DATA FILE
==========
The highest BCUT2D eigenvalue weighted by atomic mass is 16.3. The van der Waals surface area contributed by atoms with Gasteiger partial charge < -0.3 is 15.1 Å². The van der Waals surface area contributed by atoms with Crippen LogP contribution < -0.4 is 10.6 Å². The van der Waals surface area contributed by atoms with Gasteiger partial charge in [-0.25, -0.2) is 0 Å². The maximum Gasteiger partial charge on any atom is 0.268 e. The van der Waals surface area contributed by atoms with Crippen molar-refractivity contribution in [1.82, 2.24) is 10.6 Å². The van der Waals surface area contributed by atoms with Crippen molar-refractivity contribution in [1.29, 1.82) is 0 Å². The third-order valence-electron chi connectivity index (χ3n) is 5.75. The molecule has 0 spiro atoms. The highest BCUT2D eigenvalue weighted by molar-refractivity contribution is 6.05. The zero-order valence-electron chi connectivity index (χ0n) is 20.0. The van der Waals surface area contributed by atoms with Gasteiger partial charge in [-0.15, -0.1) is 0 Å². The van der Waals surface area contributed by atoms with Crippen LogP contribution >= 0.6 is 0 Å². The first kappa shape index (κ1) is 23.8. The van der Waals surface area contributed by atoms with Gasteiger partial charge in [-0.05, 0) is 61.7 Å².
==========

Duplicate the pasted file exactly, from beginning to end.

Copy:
The highest BCUT2D eigenvalue weighted by atomic mass is 16.3. The van der Waals surface area contributed by atoms with Gasteiger partial charge < -0.3 is 15.1 Å². The van der Waals surface area contributed by atoms with Crippen LogP contribution < -0.4 is 10.6 Å². The van der Waals surface area contributed by atoms with Gasteiger partial charge in [-0.25, -0.2) is 0 Å². The maximum Gasteiger partial charge on any atom is 0.268 e. The van der Waals surface area contributed by atoms with Crippen molar-refractivity contribution in [1.82, 2.24) is 10.6 Å². The van der Waals surface area contributed by atoms with Crippen molar-refractivity contribution in [1.29, 1.82) is 0 Å². The third-order valence-electron chi connectivity index (χ3n) is 5.75. The molecule has 0 spiro atoms. The highest BCUT2D eigenvalue weighted by molar-refractivity contribution is 6.05. The zero-order valence-electron chi connectivity index (χ0n) is 20.0. The van der Waals surface area contributed by atoms with Gasteiger partial charge in [-0.15, -0.1) is 0 Å². The van der Waals surface area contributed by atoms with Crippen LogP contribution >= 0.6 is 0 Å². The first kappa shape index (κ1) is 23.8. The van der Waals surface area contributed by atoms with Gasteiger partial charge in [-0.05, 0) is 61.7 Å².